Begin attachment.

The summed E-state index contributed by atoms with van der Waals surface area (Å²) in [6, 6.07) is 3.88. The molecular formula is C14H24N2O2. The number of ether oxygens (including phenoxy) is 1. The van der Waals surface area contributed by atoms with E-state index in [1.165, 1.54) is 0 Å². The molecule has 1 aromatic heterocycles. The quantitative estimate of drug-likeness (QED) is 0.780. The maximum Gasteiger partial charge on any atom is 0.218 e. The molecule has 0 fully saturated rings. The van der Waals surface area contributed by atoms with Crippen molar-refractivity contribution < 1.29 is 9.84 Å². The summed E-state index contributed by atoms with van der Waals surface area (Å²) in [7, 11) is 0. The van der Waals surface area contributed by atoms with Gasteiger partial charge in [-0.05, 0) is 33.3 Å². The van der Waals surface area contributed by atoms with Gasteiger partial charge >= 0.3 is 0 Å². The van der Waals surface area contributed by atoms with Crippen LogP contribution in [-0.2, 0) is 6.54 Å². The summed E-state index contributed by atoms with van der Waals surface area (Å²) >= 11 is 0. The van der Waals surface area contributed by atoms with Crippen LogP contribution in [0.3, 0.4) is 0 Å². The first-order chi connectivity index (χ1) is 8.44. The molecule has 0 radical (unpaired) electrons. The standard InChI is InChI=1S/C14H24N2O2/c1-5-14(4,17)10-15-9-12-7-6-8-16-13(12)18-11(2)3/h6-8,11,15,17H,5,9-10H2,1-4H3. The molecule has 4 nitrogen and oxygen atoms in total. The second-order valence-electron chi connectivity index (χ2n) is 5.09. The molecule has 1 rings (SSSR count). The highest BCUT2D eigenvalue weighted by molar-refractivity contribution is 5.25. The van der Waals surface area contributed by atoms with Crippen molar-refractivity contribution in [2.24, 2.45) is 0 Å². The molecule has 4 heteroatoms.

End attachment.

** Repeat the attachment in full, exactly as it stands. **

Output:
The summed E-state index contributed by atoms with van der Waals surface area (Å²) in [6, 6.07) is 3.88. The molecular formula is C14H24N2O2. The number of ether oxygens (including phenoxy) is 1. The van der Waals surface area contributed by atoms with E-state index in [1.165, 1.54) is 0 Å². The molecule has 1 aromatic heterocycles. The quantitative estimate of drug-likeness (QED) is 0.780. The maximum Gasteiger partial charge on any atom is 0.218 e. The molecule has 0 fully saturated rings. The van der Waals surface area contributed by atoms with Crippen molar-refractivity contribution < 1.29 is 9.84 Å². The summed E-state index contributed by atoms with van der Waals surface area (Å²) in [7, 11) is 0. The van der Waals surface area contributed by atoms with Gasteiger partial charge in [-0.05, 0) is 33.3 Å². The van der Waals surface area contributed by atoms with Gasteiger partial charge >= 0.3 is 0 Å². The van der Waals surface area contributed by atoms with Crippen LogP contribution in [-0.2, 0) is 6.54 Å². The summed E-state index contributed by atoms with van der Waals surface area (Å²) >= 11 is 0. The van der Waals surface area contributed by atoms with Crippen LogP contribution in [0.3, 0.4) is 0 Å². The first-order chi connectivity index (χ1) is 8.44. The molecule has 0 radical (unpaired) electrons. The standard InChI is InChI=1S/C14H24N2O2/c1-5-14(4,17)10-15-9-12-7-6-8-16-13(12)18-11(2)3/h6-8,11,15,17H,5,9-10H2,1-4H3. The molecule has 4 nitrogen and oxygen atoms in total. The second-order valence-electron chi connectivity index (χ2n) is 5.09. The molecule has 1 rings (SSSR count). The highest BCUT2D eigenvalue weighted by molar-refractivity contribution is 5.25. The van der Waals surface area contributed by atoms with Crippen molar-refractivity contribution in [2.24, 2.45) is 0 Å². The molecule has 4 heteroatoms.